British Safety Council launches campaign to tackle air pollution Article icon

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In 2009, the singer Jordin Sparks asked how she was supposed to breathe with no air. It is a question that many city dwellers have been echoing since the song’s release, especially given the 101 high air pollution alerts that have been issued in London since May 2016. In the first three months of this year, the area near Vauxhall Bridge in London has reportedly already breached its air pollution limits set for 2019.

During times of high pollution, adults and children with heart or lung problems are warned to reduce strenuous physical exercise, especially whilst outside, while people with asthma are advised that they may need to use their inhalers more often. It poses a clear health risk.

But remaining indoors at times of high pollution is a not a luxury many have, certainly not those who work outdoors or near busy roads, and yet very few air pollution campaigns take such workers into account when considering who is most at risk. This is something that London-based charity The British Safety council has sought to rectify with its own campaign Time to Breathe.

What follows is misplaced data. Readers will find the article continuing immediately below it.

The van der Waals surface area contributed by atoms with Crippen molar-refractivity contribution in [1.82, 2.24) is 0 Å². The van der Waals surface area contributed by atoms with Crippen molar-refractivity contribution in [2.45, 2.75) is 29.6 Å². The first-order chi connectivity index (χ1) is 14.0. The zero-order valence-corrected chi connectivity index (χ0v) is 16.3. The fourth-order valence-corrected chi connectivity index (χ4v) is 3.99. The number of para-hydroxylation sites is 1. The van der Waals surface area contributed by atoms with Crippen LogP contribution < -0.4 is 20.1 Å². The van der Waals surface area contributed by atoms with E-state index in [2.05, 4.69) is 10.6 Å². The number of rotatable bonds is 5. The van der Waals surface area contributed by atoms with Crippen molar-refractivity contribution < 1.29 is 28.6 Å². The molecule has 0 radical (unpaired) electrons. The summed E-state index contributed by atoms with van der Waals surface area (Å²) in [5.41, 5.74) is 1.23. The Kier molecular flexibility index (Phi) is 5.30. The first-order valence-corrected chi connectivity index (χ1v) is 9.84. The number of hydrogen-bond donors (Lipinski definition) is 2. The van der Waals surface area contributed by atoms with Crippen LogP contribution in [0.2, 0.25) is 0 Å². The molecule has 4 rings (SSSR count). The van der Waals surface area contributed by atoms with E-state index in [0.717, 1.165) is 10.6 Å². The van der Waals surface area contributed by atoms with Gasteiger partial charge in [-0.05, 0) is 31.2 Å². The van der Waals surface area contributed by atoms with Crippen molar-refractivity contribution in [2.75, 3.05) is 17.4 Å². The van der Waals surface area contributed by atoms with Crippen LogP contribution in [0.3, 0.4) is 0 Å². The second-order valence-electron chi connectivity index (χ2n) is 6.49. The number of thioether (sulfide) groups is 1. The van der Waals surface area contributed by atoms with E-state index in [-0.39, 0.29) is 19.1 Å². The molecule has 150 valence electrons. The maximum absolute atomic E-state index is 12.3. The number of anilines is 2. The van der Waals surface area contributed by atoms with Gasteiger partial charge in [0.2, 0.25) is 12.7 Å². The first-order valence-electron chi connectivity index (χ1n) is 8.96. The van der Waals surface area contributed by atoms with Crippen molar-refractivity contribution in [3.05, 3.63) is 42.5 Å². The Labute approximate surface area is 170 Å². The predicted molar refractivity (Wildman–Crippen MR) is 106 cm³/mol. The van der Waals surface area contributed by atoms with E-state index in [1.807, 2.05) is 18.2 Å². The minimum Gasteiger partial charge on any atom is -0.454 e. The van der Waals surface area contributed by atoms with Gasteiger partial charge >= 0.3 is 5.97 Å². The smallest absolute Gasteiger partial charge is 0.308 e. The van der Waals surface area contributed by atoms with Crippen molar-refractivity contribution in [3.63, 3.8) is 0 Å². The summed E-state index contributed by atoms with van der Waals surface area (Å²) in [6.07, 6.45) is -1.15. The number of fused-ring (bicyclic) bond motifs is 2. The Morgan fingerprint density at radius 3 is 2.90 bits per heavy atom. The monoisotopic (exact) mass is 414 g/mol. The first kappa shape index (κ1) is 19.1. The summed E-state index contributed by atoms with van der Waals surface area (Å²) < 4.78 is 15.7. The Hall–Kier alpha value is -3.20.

‘It started about two years ago,’ explains Matthew Holder, head of campaigns and engagement at the British Safety Council. ‘We have a magazine called Safety Management and I was writing an article about air pollution on a more general level, and in researching that article, it struck me that there was very little about the occupational side of air pollution, like how it might affect the health of someone whose job it is to work on or near a busy road. There’s quite a lot of evidence about the impact on older people, and children, but not a lot of talk of what can do to protect the health of outdoor workers.’